The pace of innovation in robotics in recent years has been stunning, with robots performing many tasks requiring some degree of human intelligence, from assembly to driving cars to flying aircraft. Robots are also interacting with humans on an increasingly sophisticated level.
In fact, the pace of robot innovation is far outpacing any legal and moral implications that may arise from machine interactions. There hasn’t been a lot of progress on this front since the time Isaac Asimov first published his “Three Laws of Robotics” in 1942:
- “A robot may not injure a human being or, through inaction, allow a human being to come to harm.
- “A robot must obey the orders given to it by human beings, except where such orders would conflict with the First Law.
- “A robot must protect its own existence as long as such protection does not conflict with the First or Second Laws.”
As we rely on robots for more and more of the tasks of business and society, there needs to be a legal framework to address the legal and moral questions that may come up. For example, if a robot injures somebody, or if a questionable or ethically challenged decision is left to a machine. It’s a wide open frontier, legally.
To start the process of building such a framework, the University of Miami School of Law announced it plans an inaugural conference on legal and policy issues relating to robotics. The event, dubbed seeks submissions for “We Robot” (a play on words on Asimov’s I, Robot), will be held in Coral Gables, Florida in April 2012.
The aim of the conference is to host presentations on “reports from the front lines” of robot design and development, and “encourage conversations between the people designing, building, and deploying robots, and the people who design or influence the legal and social structures in which robots will operate.”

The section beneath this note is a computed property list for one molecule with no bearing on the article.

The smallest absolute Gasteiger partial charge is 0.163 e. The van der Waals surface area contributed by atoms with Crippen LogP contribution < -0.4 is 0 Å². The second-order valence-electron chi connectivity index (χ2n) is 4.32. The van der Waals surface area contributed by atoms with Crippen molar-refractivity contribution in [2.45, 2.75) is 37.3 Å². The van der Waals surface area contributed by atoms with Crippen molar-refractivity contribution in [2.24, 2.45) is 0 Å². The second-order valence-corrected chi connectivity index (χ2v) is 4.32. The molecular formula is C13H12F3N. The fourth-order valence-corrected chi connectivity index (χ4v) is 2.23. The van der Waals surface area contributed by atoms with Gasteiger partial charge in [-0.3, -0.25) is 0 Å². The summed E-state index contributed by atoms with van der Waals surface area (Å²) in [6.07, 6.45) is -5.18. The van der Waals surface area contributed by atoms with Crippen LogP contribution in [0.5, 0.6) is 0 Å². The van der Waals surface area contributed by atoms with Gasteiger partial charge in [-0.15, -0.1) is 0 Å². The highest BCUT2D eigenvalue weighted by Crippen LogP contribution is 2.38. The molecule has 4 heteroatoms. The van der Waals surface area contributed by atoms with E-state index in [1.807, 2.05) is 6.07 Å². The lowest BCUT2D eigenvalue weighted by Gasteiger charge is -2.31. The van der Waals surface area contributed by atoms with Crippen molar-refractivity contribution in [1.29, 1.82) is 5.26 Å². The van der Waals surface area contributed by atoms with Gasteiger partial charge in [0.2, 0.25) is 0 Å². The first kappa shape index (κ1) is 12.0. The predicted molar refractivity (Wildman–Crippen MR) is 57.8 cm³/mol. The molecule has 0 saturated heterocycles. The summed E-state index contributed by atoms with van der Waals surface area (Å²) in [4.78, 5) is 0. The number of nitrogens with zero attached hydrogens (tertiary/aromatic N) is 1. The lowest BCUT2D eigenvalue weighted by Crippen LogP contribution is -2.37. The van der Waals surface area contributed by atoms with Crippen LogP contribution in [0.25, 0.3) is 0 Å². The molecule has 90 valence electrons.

Conference organizers seek to explore the role of robotics to examine how the increasing sophistication of robots and their widespread deployment everywhere from the home, to hospitals, to public spaces, and even to the battlefield disrupts existing legal regimes or requires rethinking of various policy issues.
Of course, hopefully things won’t go too far the other way, and the robotics or artificial intelligence industry gets overrun with lawyers and mandates.
The call for papers is still out, but topics to be covered will likely include the following areas:
- Effect of robotics on the workplace, e.g. small businesses, hospitals, and other contexts where robots and humans work side-by-side.
- Regulatory and licensing issues raised by robots in the home, the office, in public spaces (e.g. roads), and in specialized environments such as hospitals.
- Design of legal rules that will strike the right balance between encouraging innovation and safety, particularly in the context of autonomous robots.
- Issues of legal or moral responsibility, e.g. relating to autonomous robots or robots capable of exhibiting emergent behavior.
- Issues relating to robotic prosthetics (e.g. access equity issues, liability for actions activated by conscious or unconscious mental commands).
- Relevant differences between virtual and physical robots.
- Relevant differences between nanobots and larger robots.
- Usage of robots in public safety and military contexts.
- Privacy issues relating to data collection by robots, either built for that purpose or incidental to other tasks.
- Intellectual property challenges relating to robotics as a nascent industry, to works or inventions created by robots, or otherwise peculiar to robotics.
- Issues arising from automation of professional tasks such as unauthorized practice of law or medicine.